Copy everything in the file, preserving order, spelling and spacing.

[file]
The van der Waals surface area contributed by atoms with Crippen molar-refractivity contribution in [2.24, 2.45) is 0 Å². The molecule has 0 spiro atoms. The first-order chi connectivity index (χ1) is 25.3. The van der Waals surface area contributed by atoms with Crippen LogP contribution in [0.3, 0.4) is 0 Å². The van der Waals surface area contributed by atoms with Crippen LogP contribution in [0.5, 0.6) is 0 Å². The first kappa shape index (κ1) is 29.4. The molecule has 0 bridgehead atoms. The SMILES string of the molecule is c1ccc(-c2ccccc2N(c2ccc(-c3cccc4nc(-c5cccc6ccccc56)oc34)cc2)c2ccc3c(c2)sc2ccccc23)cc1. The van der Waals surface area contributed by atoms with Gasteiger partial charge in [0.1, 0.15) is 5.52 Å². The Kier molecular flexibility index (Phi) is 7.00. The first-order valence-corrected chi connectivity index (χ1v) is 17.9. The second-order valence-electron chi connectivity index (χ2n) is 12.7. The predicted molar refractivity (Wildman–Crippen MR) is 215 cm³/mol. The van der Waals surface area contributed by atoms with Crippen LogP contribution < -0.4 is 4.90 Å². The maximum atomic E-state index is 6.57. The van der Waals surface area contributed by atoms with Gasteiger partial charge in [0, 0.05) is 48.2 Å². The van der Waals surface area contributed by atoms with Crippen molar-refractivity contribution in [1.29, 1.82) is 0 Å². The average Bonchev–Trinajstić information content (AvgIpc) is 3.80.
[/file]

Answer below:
The van der Waals surface area contributed by atoms with Crippen molar-refractivity contribution in [2.24, 2.45) is 0 Å². The molecule has 0 spiro atoms. The first-order chi connectivity index (χ1) is 25.3. The van der Waals surface area contributed by atoms with Crippen LogP contribution in [0.3, 0.4) is 0 Å². The van der Waals surface area contributed by atoms with Crippen LogP contribution in [0.5, 0.6) is 0 Å². The first kappa shape index (κ1) is 29.4. The molecule has 0 bridgehead atoms. The SMILES string of the molecule is c1ccc(-c2ccccc2N(c2ccc(-c3cccc4nc(-c5cccc6ccccc56)oc34)cc2)c2ccc3c(c2)sc2ccccc23)cc1. The van der Waals surface area contributed by atoms with Gasteiger partial charge in [0.1, 0.15) is 5.52 Å². The Kier molecular flexibility index (Phi) is 7.00. The first-order valence-corrected chi connectivity index (χ1v) is 17.9. The second-order valence-electron chi connectivity index (χ2n) is 12.7. The predicted molar refractivity (Wildman–Crippen MR) is 215 cm³/mol. The van der Waals surface area contributed by atoms with Crippen LogP contribution < -0.4 is 4.90 Å². The maximum atomic E-state index is 6.57. The van der Waals surface area contributed by atoms with Gasteiger partial charge in [0, 0.05) is 48.2 Å². The van der Waals surface area contributed by atoms with Crippen molar-refractivity contribution in [1.29, 1.82) is 0 Å². The average Bonchev–Trinajstić information content (AvgIpc) is 3.80.